another official said. subsequently reports that “a senior official of the CDA, requesting anonymity, told The Express Tribune that in addition to the warehouse in sector I-9/3, the civic body has identified three more sites where building codes are being violated by officials of the US embassy.”

Oh, also that “A CDA official privy to the development said that the raiding team found
concrete structures and signal jammers in the warehouse.”

“US embassy Spokesperson Mark Stroh denied these claims, saying that
no “illegal activities” are underway in any warehouse or official
residence of the US diplomats. “Our offices are operating in the capital
city with the approval of foreign ministry,” he said.

Earlier, the US embassy lodged a strong protest with the Foreign
Office over the seizure of one of its warehouses in sector I-9/3 by CDA
and a police team for “violations of building laws”.

On October 16, Pakistani press reports that local authorities unsealed the US Embassy’s warehouse
building in Sector I-9 Industrial Area yesterday, following the intervention of the
Ministry of Foreign Affairs.

“A source privy to the developments confided to The Nation that the
Ministry of Foreign Affairs has directed the civic agency to consider
building as a diplomatic facility and after fulfilling the defined rules
in this regard it should be handed over to the embassy.”

Sorry, no Team 6 members were found hidden in the pretend “bunker” or unmarked wooden crates stored in the warehouse. CDA employees must be watching a whole lot of Jack Bauer episodes.

Oh, don’t get mad.  They were just trying to say, “thank you,” silly! If we give them $57 million more in humanitarian assistance, will they also raid “three more sites” of the US Embassy identified by CDA authorities?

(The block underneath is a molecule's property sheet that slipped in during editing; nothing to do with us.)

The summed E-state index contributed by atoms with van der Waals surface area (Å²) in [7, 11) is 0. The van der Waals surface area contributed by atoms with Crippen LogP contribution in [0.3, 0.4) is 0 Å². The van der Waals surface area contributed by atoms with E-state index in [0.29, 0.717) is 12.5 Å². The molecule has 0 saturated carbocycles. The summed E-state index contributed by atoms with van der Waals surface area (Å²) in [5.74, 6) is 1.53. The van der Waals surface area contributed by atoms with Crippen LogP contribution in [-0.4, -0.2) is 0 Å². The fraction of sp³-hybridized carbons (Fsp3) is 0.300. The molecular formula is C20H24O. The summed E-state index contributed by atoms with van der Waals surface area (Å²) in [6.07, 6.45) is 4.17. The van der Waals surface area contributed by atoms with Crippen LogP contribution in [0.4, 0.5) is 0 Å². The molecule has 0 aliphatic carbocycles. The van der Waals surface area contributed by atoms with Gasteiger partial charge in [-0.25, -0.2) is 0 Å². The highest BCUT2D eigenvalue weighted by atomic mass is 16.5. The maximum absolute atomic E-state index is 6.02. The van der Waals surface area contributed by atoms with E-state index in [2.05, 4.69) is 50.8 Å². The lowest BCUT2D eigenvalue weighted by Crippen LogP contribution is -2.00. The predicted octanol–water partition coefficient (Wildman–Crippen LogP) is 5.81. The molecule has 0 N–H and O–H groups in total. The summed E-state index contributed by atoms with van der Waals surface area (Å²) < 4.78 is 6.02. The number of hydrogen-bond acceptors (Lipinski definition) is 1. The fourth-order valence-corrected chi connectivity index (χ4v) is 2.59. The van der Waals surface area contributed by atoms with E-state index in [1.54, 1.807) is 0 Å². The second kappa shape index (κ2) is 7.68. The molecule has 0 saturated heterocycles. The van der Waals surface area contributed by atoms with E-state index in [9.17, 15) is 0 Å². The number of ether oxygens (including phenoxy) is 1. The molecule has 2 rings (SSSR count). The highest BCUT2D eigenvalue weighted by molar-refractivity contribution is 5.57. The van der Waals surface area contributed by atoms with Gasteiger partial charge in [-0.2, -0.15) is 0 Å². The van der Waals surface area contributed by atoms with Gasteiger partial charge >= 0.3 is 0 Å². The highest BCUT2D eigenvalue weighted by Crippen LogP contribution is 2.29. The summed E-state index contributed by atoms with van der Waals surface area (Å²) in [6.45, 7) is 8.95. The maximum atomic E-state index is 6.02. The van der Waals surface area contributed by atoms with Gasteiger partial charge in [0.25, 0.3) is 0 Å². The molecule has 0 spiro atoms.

Somebody, please go write that check.

Our Man in Kandahar: From Shop Worker in Pakistan to General in Afghanistan, But Was He Ever Leahy Vetted?

In the current issue of The Atlantic, Matthieu Aikins writes a disturbing case of “our man in Kandahar,” Brigadier General Abdul Raziq,  “well known as a warlord and suspected drug trafficker who had waged a brutal campaign against the Taliban.”  According to Mr. Aikins, an independent journalist, General Raziq is not only a close ally of President Hamid Karzai  but has also been “mentored” by an American Special Forces team.  This past May, General Raziq was appointed by President Karzai as Acting Chief of Police for Kandahar province, an appointment that allowed him to remain in charge of Spin Boldak, a key trading town near the Pakistani border where an alleged massacre of civilians purported to be members of the Taliban occurred.

The piece is not a pretty read. It includes allegations of abuses, torture (with graphic photos) and extra-judicial killings as well as tribal feuds and cover-ups.  As well, it brings up questions of what our officials know over there. The article has a cast of characters that include a State Department official in Kandahar, State’s DRL bureau and questions about the Leahy vetting.

U.S. Army Gen. Stanley McCrystal, International Security Forces commander,
walks alongside Afghan border patrol commander Col. Abdul Razziq
and Pakistani Lt. General Khalid Wynne at the Friendship Gate
border crossing, Spin Boldak, Afghanistan, Jan. 18, 2010.
(U.S. Air Force photo by Tech. Sgt. Francisco V. Govea II)


Last fall, Raziq and his militia were given a starring role in the U.S.-led military offensive into Taliban-controlled areas west of Kandahar City, a campaign that boosted his prestige immensely. Mentored by an American Special Forces team, Raziq’s fighters won public praise from U.S. officers for their combat prowess. After the offensive, Raziq was promoted to brigadier general—a rank requiring a direct order from President Karzai—in a January ceremony at the governor’s mansion. As Ben Moeling, who was until July the State Department’s senior official in Kandahar province, explained to me at the time, the promotion was “an explicit recognition of his importance.”